The bad news for the U.K. keeps getting worse. Last week, a second ratings agency downgraded the country's triple-A rating and on Monday, data showed British household spending is declining.
The downgrade by Fitch Ratings on Friday is another humiliating blow for Britain's finance minister George Osborne, an advocate of austerity measures in the face of flatlining growth who is facing increasing criticism.
"The U.K. no longer adds up to a triple-A rating, that is why we downgraded it on Friday," David Riley, global managing director of sovereign ratings at Fitch Ratings, told CNBC's "Worldwide Exchange" on Monday.
"The bottom line is that the U.K. level of national debt has more than doubled, and that is just not consistent with it retaining its triple A-rating... the government has slowed down the pace of deficit reduction and the deficit is not really changing."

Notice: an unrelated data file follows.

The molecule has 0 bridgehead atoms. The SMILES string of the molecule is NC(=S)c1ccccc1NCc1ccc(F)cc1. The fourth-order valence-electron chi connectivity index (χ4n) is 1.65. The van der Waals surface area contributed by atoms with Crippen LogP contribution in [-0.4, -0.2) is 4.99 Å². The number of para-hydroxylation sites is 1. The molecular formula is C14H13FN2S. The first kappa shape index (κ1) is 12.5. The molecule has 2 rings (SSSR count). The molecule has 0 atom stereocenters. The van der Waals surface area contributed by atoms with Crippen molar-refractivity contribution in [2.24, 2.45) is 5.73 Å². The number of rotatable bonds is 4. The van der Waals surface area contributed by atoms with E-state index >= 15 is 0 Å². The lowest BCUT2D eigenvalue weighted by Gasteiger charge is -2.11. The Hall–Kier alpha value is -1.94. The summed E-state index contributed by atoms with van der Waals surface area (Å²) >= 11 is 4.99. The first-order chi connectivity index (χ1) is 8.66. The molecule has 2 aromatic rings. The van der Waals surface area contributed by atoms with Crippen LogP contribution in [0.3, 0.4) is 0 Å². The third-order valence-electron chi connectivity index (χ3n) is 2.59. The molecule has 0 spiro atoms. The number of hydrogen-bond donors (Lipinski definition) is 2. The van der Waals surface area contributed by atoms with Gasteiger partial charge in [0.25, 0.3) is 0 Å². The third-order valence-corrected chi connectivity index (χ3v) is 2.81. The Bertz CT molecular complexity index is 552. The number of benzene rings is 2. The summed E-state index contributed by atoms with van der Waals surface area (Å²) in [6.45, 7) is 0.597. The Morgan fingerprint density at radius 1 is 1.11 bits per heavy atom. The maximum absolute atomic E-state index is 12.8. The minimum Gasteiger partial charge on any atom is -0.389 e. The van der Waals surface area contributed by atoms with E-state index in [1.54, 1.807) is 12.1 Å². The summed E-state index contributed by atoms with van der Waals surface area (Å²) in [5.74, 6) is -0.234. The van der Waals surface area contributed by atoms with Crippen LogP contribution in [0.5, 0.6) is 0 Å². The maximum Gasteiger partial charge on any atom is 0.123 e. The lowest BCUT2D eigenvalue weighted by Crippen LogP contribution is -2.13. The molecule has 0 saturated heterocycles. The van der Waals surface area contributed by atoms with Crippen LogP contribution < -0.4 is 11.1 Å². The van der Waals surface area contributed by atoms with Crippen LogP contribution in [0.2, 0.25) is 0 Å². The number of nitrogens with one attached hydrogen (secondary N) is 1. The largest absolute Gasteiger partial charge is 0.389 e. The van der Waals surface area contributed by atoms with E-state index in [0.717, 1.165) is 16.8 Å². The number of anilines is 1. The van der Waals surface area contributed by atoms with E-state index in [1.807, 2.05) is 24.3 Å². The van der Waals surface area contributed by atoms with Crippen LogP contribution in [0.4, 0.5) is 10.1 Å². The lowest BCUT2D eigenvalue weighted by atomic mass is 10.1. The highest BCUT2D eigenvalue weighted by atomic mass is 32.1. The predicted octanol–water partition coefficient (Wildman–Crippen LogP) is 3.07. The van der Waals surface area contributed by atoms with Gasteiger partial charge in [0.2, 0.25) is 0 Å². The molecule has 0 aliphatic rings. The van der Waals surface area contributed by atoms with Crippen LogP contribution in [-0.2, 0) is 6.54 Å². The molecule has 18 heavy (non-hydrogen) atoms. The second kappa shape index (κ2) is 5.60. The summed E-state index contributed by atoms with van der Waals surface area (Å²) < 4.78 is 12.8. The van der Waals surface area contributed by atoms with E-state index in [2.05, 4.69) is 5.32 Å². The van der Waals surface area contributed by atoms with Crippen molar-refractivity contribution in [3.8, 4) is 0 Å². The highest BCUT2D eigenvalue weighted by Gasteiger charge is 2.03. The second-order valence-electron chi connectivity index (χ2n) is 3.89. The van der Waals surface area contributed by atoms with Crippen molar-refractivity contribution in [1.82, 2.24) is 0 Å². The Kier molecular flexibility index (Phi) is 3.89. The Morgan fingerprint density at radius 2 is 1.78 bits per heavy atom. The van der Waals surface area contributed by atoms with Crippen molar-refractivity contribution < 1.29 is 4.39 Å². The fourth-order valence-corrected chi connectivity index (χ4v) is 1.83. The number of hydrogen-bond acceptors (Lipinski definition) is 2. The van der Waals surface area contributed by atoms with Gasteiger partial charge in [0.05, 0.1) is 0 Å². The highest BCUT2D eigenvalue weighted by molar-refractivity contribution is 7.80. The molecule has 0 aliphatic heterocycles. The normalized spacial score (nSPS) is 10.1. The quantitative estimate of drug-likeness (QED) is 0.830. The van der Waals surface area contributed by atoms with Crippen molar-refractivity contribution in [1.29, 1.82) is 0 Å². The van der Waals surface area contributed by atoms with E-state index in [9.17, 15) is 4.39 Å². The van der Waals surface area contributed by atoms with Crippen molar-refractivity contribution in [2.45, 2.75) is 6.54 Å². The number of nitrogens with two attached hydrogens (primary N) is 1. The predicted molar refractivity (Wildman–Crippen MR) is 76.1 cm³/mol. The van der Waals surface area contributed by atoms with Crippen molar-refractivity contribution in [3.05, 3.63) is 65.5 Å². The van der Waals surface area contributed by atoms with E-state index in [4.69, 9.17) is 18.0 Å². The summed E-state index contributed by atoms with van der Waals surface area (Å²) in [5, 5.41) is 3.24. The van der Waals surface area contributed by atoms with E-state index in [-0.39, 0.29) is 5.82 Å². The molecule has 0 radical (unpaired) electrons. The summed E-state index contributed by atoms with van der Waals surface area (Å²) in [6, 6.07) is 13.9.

Riley said the downgrade was not as a result of Osborne's austerity measures, but added that the U.K. had little scope for significant fiscal stimulus.
"Can the U.K. go on a major fiscal stimulus exercise? We do not actually think there is much room for maneuver for them to do that, at least from a ratings perspective," Riley said.
"The actual evidence that if you do tax cuts you automatically get more revenue is not very strong, otherwise lots of governments would be doing that."
However, Bill Gross, manager of the world's largest bond fund, Pimco, said efforts by Britain and much of the euro zone to cut debt with severe austerity measures risk stifling economic recovery.
"The U.K. and almost all of Europe have erred in terms of believing that fiscal austerity in the short term is the way to produce real growth. It is not," Gross told the Financial Times newspaper on Monday. "You have got to spend money."